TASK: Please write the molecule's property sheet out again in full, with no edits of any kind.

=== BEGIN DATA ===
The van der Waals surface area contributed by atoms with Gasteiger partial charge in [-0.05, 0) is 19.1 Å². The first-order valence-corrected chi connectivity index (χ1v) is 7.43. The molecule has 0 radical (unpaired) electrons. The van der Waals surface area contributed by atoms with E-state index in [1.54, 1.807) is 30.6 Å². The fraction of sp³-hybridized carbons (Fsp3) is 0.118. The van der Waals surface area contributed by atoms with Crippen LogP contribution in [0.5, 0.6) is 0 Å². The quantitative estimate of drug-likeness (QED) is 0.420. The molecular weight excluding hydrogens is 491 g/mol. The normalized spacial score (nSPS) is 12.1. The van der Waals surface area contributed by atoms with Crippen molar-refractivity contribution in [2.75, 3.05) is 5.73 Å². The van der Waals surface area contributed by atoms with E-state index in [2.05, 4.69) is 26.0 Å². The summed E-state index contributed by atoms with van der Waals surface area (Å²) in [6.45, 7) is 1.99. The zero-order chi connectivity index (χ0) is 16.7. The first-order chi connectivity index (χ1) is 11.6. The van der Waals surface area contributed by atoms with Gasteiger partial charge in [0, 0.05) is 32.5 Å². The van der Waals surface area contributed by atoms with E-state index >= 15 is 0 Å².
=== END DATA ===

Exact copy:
The van der Waals surface area contributed by atoms with Gasteiger partial charge in [-0.05, 0) is 19.1 Å². The first-order valence-corrected chi connectivity index (χ1v) is 7.43. The molecule has 0 radical (unpaired) electrons. The van der Waals surface area contributed by atoms with E-state index in [1.54, 1.807) is 30.6 Å². The fraction of sp³-hybridized carbons (Fsp3) is 0.118. The van der Waals surface area contributed by atoms with Crippen LogP contribution in [0.5, 0.6) is 0 Å². The quantitative estimate of drug-likeness (QED) is 0.420. The molecular weight excluding hydrogens is 491 g/mol. The normalized spacial score (nSPS) is 12.1. The van der Waals surface area contributed by atoms with Crippen molar-refractivity contribution in [2.75, 3.05) is 5.73 Å². The van der Waals surface area contributed by atoms with E-state index in [2.05, 4.69) is 26.0 Å². The summed E-state index contributed by atoms with van der Waals surface area (Å²) in [6.45, 7) is 1.99. The zero-order chi connectivity index (χ0) is 16.7. The first-order chi connectivity index (χ1) is 11.6. The van der Waals surface area contributed by atoms with Gasteiger partial charge in [0, 0.05) is 32.5 Å². The van der Waals surface area contributed by atoms with E-state index >= 15 is 0 Å².